MJFF donates $1 million for two Lundbeck research projects
The two Lundbeck research projects leverage company resources with added support from MJFF to develop potential new pharmaceuticals. The first project aims to develop a treatment that addresses the underlying disease mechanisms and which has the potential to prevent or alter the course of the disease. The purpose of the second project is to develop a symptomatic treatment without the motor side effects that characterize the existing treatment.
MJFF is among the world's leading knowledge centers in Parkinson's disease (PD), working toward a cure for the disease and better symptomatic treatments. The foundation—founded by actor Michael J. Fox, who has PD—has donated more than 345.5 million to Parkinson's disease research.
"Our Foundation exists to advance research toward better therapies for the millions of people living with PD," said Todd Sherer, Ph.D., MJFF CEO. "The two Lundbeck projects that we have recently funded show promise in making a true difference in the lives of these patients—through easing symptoms and halting disease."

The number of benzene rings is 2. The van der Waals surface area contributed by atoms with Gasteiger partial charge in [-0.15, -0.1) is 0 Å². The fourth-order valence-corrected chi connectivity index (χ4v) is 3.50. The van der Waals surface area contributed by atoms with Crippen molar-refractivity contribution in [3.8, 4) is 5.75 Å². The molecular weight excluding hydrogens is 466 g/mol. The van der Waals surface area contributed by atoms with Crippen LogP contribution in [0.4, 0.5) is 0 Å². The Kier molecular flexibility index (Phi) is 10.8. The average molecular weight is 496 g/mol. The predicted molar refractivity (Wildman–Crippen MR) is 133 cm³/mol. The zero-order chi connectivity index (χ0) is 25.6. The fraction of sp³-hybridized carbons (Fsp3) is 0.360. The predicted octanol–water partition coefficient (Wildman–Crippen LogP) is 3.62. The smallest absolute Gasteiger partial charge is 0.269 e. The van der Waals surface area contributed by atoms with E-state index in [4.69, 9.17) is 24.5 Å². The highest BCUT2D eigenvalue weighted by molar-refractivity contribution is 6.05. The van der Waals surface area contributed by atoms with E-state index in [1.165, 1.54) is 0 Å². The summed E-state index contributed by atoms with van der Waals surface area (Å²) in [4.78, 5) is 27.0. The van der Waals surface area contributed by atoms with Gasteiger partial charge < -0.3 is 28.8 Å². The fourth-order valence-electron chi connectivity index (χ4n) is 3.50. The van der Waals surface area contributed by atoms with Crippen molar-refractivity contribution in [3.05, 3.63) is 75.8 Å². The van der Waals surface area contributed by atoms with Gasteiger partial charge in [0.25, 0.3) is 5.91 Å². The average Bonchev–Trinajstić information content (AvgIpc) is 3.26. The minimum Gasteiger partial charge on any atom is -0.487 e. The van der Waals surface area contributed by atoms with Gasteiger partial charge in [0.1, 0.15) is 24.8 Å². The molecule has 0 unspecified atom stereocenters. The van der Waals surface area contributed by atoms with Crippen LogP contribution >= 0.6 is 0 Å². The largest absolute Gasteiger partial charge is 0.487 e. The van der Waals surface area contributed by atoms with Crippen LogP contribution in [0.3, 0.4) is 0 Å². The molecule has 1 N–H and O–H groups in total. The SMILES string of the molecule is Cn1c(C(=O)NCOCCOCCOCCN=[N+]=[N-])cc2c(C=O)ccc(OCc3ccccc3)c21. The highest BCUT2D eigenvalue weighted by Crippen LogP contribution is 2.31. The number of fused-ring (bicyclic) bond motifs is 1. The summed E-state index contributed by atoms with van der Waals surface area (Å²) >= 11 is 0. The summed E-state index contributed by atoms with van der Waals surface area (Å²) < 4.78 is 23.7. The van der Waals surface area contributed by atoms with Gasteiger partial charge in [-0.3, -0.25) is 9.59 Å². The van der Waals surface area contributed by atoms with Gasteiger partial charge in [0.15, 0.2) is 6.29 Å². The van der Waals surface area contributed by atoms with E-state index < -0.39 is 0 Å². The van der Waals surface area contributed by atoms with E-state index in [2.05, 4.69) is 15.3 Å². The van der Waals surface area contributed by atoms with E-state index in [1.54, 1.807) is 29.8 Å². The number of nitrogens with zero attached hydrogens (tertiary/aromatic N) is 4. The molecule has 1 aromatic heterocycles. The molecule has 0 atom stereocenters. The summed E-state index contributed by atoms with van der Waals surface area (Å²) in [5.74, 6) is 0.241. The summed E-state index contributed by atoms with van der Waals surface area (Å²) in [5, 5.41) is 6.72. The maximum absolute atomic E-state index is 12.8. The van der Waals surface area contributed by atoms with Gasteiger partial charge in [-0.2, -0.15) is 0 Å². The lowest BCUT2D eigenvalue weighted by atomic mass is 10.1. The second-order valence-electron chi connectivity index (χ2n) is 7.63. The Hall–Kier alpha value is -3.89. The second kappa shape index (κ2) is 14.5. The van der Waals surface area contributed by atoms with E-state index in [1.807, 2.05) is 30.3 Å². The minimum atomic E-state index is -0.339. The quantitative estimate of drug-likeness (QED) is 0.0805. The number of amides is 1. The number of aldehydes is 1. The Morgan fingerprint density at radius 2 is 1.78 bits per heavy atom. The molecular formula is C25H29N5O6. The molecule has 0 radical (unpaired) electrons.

The disease-modifying project centers on the alpha-synuclein protein. In all PD patients, alpha-synuclein over time creates changes in the brain, and it has for some time been assumed that disease progression may be slowed by affecting this protein.
In the other project, researchers seek to develop a treatment of some of the severe disease symptoms, focusing on an area in the brain that previously has not been investigated.
By affecting this receptor, Lundbeck seeks to develop a new type of drug which, unlike existing medical treatments, does not affect the dopamine receptors in the brain, and therefore is expected to not elicit motor side effects.
"We are focused on a so-called orphan G-protein coupled receptor in the part of the brain that controls our motor system, which PD has a severe effect on. We already have identified a number of small molecules that control the activity of this protein. We hope that we can use them to develop a new medication to alleviate the motor symptoms characteristic of PD without the side effects of the existing treatments," says Kim Andersen.